In 1820, fearing death was close, he wrote a testament in which he explained why he had become a recluse:
"O ye men who say that I am malevolent, stubborn or misanthropic, how greatly do ye wrong me, you do not know the secret causes of my seeming so. From childhood my heart and mind were disposed to the gentle feelings of good will, I was ever eager to accomplish great deeds, but reflect now that for six years I have been a hopeless case, aggravated by senseless physicians, cheated year after year in the hope of improvement... O how harshly was I repulsed by the sad experience of my bad hearing, and yet it was impossible for me to say to men speak louder, shout, for I am deaf. Ah how could I possibly admit such an infirmity in the one sense which should have been more perfect in me than in others, a sense which I once possessed in highest perfection, a perfection such as few surely in my profession have enjoyed - Therefore forgive me when you see me draw back when I would gladly mingle with you..."
In 2008 Russians were asked to name the most influential Russians of all time. From online voting a list of the top 500 most influential Russians was made. Here is a picture of one of them. Do you know who this is? To check your answer go to http://top50.nameofrussia.ru and click on individual pictures.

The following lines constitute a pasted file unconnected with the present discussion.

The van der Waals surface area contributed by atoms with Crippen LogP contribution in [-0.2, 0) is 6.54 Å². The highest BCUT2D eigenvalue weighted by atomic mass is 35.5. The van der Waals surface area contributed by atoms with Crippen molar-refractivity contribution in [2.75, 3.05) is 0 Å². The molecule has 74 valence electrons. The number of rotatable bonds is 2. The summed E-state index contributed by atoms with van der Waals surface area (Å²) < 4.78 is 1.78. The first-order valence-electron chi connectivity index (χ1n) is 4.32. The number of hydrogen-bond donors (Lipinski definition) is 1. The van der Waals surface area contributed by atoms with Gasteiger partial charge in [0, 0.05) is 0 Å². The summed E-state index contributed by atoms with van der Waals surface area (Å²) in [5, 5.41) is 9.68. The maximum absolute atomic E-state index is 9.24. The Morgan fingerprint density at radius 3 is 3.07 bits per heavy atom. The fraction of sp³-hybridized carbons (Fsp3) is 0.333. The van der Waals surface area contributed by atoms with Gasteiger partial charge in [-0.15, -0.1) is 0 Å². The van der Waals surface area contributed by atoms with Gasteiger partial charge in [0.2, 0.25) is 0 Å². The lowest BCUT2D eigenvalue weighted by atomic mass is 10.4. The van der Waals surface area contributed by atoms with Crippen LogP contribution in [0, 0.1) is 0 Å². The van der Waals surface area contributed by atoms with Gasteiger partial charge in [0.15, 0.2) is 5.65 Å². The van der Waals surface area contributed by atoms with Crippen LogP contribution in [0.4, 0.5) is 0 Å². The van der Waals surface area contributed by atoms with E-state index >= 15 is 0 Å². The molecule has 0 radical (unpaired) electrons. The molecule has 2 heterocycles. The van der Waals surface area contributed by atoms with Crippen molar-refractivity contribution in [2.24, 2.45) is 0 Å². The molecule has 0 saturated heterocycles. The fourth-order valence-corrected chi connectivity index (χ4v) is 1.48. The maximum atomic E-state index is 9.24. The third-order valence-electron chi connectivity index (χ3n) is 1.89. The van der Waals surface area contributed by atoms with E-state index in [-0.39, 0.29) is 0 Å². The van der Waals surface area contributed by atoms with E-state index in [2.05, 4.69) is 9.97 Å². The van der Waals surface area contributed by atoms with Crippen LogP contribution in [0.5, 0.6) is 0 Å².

Starting this monththe Russian section web page will regularly present a short article on a person from the list. Visit the site to find out more about what these famous and infamous Russians did with their talents, insight, and power.
Having served as a nurse in Germany during WWI, Lise Meitner following the war became the first woman in Germany to become a full professor of Physics. As one of Germany's greatest physcists, she discovered the "Auger effect." Realizing that Einstein's E=MC2 could provide the basis for the release of huge amounts of energy she is recognized as a co-discoverer of nuclear fission. In 1943, Meitner was asked to join a group of British scientists...who were bound for Los Alamos to work on the atomic bomb. The offer promised intriguing physics, valued colleagues and escape from Sweden. Yet she refused. Her refusal arose from a deep revulsion,'I will have nothing to do with a bomb!'" --Lise Meitner, A life in Physics by Ruth Lewin Sime.
Wilhelm Conrad Roentgen is credited for saving tens of thousands of lives in WWI and WWII and for saving millions of lives since then through a discovery he made on November 8, 1895. He found that certain unknown rays, he called them X-rays, could penetrate the exterior of objects and an image of the interior of those objects could be captured on a specially prepared photographic plate. The x-ray (German: roentgen, Russian: рентген) has since revolutionized medicine.
For a great read about Roentgen's life and work, we recommend Otto Glasser's biography, Wilhelm Conrad Roentgen and the Early History of the Roentgen Rays.